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“Before we can address and end any injustice, we must first acknowledge the injustices,” said Cherrah Giles, board chair of the NIWRC.“This Senate resolution is the beginning of that acknowledgment.Stand with us on May 5 to acknowledge and honor Indian women who are missing or murdered.Vote now to help us speak truth to power, as a matter of fact. Steve Daines (R) and Jon Tester (D) introduced Senate Resolution 60 on February 13. James Lankford (R-OK), Cory Gardner (R-CO), Al Franken (D-MN), John Hoeven (R-ND), and Tom Udall (D-NM) co-sponsored the resolution.According to Daines, the national day is proposed in memory of Hanna Harris, a 21-year-old Northern Cheyenne woman born on that day.She noted that although Alaska Natives are 16 percent of the population in Alaska, they make up 28 percent of the murder victims.
(The statistics refer to all Alaska Natives, including women.) The briefing corresponded with efforts by congressional representatives to declare May 5 as a National Day of Awareness for Missing and Murdered Native Women and Girls.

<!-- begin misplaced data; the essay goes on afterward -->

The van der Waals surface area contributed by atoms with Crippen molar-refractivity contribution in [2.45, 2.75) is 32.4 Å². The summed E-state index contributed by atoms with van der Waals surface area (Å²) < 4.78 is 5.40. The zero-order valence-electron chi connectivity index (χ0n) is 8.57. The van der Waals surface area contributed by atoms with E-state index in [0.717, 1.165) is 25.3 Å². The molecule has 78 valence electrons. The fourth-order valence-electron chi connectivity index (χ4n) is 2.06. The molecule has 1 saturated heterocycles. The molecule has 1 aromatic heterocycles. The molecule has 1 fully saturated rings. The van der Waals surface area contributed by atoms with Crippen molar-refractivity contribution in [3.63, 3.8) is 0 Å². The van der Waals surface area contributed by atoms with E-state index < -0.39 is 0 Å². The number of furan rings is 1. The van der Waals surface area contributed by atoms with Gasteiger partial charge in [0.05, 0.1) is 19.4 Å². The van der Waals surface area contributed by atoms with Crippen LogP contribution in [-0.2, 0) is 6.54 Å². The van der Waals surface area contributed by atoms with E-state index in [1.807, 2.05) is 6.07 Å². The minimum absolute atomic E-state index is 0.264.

Unfortunately, killers are often known by members of the community to be involved with murder on the reservation, according to Carla Cheyenne of Rapid City, South Dakota.
Cheyenne’s niece Emily Blue Bird, 24, went missing on the Pine Ridge Indian Reservation in early January 2016; a volunteer search party organized by family on January 21, 2016, found her body. “People are afraid to come forward with information,” Cheyenne said.
A cousin helped organize a search with volunteers from a Montana search and rescue group.
Harris’ car was found abandoned on the reservation with two flat tires.
Although Limberhand had little personal experience of murder, she soon found herself connected to a national Native family of those who advocate on behalf of missing and murdered Native women.